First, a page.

With the help of CTU’s Climate Justice Committee, the union has launched a new campaign to fight for clean, green, and fully resourced schools. We are fighting for schools that are free from harmful toxins. We are also fighting for modern, energy efficient ventilation, heating, and cooling systems — upgrades that are crucial when combating an airborne, lethal virus like COVID-19. 

We are advocating for green spaces, solar panels, community gardens and other sustainable practices connected to empowering curriculum that gives our students the skills to advocate for their future and find careers in the new green economy.  

Given that CPS has more than a $2 billion backlog of needed capital improvements and repairs, green renovations couldn’t come soon enough. CPS is updating its facilities master plan this school year, so now is the time to make our demands heard. Read more about our demands in the facilities section of CTU’s Schools Chicago’s Children Deserve 3.0.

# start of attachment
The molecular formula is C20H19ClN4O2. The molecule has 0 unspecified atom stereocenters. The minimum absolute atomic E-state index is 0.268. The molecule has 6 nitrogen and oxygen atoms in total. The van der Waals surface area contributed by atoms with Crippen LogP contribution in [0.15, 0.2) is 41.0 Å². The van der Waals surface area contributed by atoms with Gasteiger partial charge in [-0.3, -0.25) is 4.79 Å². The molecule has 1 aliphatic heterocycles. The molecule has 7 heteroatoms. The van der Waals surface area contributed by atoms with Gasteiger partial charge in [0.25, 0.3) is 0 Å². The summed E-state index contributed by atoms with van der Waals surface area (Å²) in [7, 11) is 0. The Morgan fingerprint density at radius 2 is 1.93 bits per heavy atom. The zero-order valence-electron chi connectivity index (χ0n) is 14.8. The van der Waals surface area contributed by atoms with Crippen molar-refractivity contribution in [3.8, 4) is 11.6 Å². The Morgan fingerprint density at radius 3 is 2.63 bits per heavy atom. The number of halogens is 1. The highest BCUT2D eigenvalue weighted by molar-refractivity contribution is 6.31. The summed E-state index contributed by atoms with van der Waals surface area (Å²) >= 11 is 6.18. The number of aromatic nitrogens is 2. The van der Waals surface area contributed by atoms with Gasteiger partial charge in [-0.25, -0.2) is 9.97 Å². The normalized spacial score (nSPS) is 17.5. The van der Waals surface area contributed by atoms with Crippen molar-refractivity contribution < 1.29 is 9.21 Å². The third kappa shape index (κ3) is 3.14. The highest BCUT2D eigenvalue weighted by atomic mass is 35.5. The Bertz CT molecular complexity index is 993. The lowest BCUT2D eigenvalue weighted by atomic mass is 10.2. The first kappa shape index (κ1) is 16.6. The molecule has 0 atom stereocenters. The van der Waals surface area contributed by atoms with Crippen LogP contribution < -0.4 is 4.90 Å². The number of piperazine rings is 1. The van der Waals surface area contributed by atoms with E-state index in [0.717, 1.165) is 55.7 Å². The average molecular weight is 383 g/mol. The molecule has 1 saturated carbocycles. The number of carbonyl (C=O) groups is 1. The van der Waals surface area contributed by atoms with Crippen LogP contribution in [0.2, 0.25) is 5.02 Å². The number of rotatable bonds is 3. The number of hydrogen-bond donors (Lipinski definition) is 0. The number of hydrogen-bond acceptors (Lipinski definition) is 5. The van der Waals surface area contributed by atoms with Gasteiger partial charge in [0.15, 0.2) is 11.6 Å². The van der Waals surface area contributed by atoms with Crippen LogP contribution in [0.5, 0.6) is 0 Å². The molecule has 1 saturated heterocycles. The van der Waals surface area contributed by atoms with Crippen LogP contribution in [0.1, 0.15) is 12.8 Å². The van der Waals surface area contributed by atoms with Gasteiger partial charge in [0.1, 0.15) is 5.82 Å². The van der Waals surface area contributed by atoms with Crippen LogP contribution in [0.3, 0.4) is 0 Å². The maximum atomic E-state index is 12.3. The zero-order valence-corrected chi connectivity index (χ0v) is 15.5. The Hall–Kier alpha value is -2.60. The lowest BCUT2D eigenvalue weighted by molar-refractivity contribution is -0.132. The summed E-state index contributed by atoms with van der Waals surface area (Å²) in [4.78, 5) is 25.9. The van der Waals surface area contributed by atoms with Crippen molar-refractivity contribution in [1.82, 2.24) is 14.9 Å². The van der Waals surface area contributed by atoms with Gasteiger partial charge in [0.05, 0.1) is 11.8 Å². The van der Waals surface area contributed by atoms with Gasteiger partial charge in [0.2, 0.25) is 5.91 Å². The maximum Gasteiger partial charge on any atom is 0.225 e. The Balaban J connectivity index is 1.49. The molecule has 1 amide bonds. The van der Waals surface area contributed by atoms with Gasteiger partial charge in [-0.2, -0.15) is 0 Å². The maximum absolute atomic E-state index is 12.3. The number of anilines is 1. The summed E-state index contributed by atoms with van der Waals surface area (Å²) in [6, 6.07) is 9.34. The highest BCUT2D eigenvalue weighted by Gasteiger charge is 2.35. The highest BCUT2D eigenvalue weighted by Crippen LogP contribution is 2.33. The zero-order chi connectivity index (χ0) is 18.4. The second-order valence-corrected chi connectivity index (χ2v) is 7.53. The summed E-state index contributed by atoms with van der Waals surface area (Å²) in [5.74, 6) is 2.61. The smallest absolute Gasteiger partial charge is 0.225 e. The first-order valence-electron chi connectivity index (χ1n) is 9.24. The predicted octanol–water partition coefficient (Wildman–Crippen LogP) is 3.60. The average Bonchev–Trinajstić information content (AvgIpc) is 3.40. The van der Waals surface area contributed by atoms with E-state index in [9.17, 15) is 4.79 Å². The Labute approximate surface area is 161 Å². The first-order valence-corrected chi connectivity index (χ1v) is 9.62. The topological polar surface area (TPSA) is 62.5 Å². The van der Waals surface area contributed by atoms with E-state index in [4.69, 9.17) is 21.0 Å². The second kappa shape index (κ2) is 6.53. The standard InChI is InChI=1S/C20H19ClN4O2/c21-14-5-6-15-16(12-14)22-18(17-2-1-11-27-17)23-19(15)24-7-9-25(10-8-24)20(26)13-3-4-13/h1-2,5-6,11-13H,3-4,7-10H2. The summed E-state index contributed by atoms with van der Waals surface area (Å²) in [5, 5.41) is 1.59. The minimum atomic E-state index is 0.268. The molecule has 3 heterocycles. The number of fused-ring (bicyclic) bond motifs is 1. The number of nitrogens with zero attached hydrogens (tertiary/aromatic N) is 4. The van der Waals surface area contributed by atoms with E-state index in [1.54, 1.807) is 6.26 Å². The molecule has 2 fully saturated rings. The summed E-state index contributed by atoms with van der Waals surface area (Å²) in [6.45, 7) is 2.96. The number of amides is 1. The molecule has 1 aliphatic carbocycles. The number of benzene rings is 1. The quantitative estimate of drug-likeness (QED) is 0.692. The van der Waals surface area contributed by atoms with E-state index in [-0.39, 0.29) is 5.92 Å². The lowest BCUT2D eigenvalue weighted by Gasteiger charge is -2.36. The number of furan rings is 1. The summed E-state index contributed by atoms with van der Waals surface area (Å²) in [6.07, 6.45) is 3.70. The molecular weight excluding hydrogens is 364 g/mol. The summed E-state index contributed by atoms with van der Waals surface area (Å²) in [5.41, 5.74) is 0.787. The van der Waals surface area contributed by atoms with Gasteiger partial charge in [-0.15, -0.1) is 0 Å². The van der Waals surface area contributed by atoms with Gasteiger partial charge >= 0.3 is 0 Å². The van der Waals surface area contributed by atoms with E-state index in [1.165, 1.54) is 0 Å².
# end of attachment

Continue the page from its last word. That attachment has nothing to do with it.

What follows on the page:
Organizing for green schools

To kick off the campaign, CTU staff and committee members have started meeting with school leaders who are concerned about building reports that detail dangerous levels of lead, asbestos and mold. We are finding that teachers and parents want to do something about their sub-par facilities. 

If you are interested in getting involved, the first step is to reach out to the union. We can help you gather your safety committee or PPC and do a walk through of your building. Common facilities concerns include inadequate heating or cooling in classrooms, windows that won’t open, ventilation problems, and damaged ceiling or floor tiles. 

Washington High School and Elementary School lead the way

The campaign at Washington High School and Washington Elementary School provide a glimpse of what can be done when teachers, students and community members come together to demand modern, green and healthy school buildings.